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WASP Team | 3:05
ITALIAN additive manufacturing specialist Wasp have built the world's first 3D printed house using only earth and other natural materials.
Inspired by building traditions across the world, Wasp worked with RiceHouse, a company dedicated to reusing rice by-products, to create the printing matter, which consisted of soil (25%), chopped rice straw (40%), rice husk (25%) and lime (10%).
Above: Traditional mud and earth structures inspired the Gaia Project (image courtesy of Wasp).
The house is built on concrete foundations and uses timber elements for lintels, window frames, columns and the roof.
The earth-printed walls serve as a protective barrier from the elements and were designed using parametric software.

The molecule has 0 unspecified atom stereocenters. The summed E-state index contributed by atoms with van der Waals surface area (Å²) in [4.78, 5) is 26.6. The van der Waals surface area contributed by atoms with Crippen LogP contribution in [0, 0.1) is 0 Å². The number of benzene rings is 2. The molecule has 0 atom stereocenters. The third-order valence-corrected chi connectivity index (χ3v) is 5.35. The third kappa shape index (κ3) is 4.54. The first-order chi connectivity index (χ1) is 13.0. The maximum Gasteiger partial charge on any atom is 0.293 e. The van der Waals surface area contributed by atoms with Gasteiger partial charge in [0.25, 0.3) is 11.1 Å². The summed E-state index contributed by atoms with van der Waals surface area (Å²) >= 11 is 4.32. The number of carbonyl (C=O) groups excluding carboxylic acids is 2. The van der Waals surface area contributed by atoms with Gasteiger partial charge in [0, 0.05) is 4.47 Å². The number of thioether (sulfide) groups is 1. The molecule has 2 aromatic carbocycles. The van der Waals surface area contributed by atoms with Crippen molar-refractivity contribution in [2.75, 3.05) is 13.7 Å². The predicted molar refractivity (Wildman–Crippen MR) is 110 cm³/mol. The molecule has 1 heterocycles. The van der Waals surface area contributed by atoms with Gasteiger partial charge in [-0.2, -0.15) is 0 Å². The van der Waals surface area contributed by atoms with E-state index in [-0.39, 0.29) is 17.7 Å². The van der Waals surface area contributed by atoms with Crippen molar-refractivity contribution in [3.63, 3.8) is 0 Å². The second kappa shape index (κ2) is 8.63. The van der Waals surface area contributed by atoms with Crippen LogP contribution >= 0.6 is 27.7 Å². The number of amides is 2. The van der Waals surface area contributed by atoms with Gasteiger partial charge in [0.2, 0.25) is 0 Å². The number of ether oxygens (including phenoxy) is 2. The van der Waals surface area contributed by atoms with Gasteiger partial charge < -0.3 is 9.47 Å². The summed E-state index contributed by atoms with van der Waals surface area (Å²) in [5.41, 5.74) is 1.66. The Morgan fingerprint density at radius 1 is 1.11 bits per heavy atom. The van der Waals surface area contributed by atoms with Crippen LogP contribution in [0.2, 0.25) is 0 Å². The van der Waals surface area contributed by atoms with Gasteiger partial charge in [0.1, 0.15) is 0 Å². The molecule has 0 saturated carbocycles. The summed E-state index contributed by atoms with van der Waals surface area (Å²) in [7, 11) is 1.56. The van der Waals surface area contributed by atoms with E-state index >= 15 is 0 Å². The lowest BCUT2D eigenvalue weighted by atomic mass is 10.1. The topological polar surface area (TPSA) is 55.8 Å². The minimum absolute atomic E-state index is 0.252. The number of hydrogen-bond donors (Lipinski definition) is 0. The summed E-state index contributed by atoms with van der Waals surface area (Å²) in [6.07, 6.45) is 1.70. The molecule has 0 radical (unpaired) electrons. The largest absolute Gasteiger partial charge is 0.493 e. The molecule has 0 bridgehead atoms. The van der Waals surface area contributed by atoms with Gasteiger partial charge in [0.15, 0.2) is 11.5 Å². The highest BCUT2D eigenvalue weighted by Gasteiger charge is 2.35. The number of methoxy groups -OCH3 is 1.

Above: Additional elements, such as timber lintels, columns and window frames were used during construction (image courtesy of Wasp).
Complex woven paths were used to 3D print the walls, resulting in a hollow, cellular structure, which allowed the construction team to integrate electrical paths, natural ventilation and thermal insulation, made of rice husks - within the structure.
Above: The 40cm thick walls contain cavities for ventilation, rice husk insulation and wiring (image courtesy of Wasp).
Nine cubic metres of material was used to construct the walls, resulting in 22 kilometres of extrusion. Rice waste was also used to make plaster and screed inside the house.
Above: The roof is supported on timber columns and the wall is finished in lime plaster (image courtesy of Wasp).
It took the team 10 days to print and assemble the 40 cm thick walls, which enclose roughly 20 square metres of space. The total cost of materials amounted to just USD $1,000.